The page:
The findings of fact reached in the support of the 1970 injunction support the conclusion that the no-bypass rule does not apply to random ranking of applicants. For example, the court stated:
Second, it cannot be overlooked that all parties to the Frazer litigation agree with this understanding of the reach of the no-bypass rule. Some weight must be given to this fact as well.
To the extent the Adams intervenors contend that ¶ 5 of Article VII of consent decree I in Reynolds does not authorize or require the application of the no-bypass rule to random ranking of applicants and that, if it did, it would be unconstitutional race-conscience relief, they have standing.
The Reynolds plaintiffs assert that one of the basic purposes served by ¶ 5 of Article VII was "to end the practice of avoiding the Frazer no-bypass rule by manipulating examination scores to proliferate ties on certificates of eligibles that are not subject to such rule." Plaintiff's Resp. to Adams Intervenors' Renewed Mot. for Modification and/or Clarification at 3 [hereafter Plaintiff's Resp.].
However, because there is simply no language in consent decree I that addresses random ranking of applicants, this argument by the Reynolds plaintiffs is essentially foreclosed by recent opinions of the Eleventh Circuit Court of Appeals in this case. In the absence of express language, according to the Eleventh Circuit, this district court "ha[s] no basis in law for rewriting the contract," that is, the consent decree. Reynolds v. Roberts, 207 F.3d 1288, 1301 (11th Cir.2000). "Longstanding precedent evidences a strong public policy against judicial re-writing of consent decrees. `[A] district court may not impose obligations on a party that are not unambiguously mandated by the decree itself.' King v. Allied Vision, Ltd., 65 F.3d 1051, 1058 (2nd Cir.1995)." Reynolds v. Roberts, 202 F.3d 1303, 1312 (11th Cir.2000). "Consent decrees are contracts, and we can construe them using the normal tools for interpreting contracts.... Where they are unambiguous, the court must uphold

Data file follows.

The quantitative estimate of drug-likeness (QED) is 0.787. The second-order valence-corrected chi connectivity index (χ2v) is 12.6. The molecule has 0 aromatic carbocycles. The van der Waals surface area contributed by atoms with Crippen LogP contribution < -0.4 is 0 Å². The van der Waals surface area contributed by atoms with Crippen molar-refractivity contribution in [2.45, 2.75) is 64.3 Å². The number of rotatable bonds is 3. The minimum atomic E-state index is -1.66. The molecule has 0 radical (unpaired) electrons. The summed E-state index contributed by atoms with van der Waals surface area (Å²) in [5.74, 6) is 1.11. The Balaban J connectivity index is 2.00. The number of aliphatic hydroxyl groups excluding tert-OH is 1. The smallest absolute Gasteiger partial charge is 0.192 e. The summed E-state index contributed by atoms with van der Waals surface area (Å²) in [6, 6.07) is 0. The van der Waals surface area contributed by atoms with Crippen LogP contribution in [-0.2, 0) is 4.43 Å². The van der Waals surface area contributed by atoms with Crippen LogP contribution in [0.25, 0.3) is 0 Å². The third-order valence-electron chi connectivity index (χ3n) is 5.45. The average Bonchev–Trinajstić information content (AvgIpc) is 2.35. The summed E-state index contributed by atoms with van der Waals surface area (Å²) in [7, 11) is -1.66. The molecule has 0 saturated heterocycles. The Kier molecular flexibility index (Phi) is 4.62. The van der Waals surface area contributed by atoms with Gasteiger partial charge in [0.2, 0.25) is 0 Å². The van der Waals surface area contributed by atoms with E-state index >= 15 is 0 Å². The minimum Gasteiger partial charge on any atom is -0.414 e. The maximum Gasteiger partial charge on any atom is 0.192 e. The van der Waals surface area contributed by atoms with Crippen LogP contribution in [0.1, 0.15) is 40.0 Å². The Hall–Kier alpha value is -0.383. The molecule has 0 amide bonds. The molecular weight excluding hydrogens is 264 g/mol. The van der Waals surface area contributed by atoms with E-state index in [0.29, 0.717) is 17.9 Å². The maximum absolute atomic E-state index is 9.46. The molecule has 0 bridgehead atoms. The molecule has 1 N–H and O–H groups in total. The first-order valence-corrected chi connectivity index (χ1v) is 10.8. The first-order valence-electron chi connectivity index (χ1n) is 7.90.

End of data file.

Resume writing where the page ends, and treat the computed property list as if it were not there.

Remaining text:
The conclusion that the no-bypass rule does not apply to randomized scores under either in the 1970 Frazer injunction or consent decree I does not necessarily mean that there is no remedy. Language from the April 24, 1998, order of this court applies, with some modification, here as well:
Reynolds, 1998 WL 1748544 at *4.
Accordingly, it is ORDERED that the Adams intervenors' renewed motion for modification or clarification, filed June 29, 1998 (Doc. no. 2902), and amended on August 17, 1998 (Doc. no. 3107), is granted to the extent that neither the express language in the Frazer injunctions nor that in consent decree I requires or authorizes application of the no-bypass rule to circumstances in which an African-American applicant is ranked higher than a white applicant on a certificate of eligibles due to random ranking of applicants.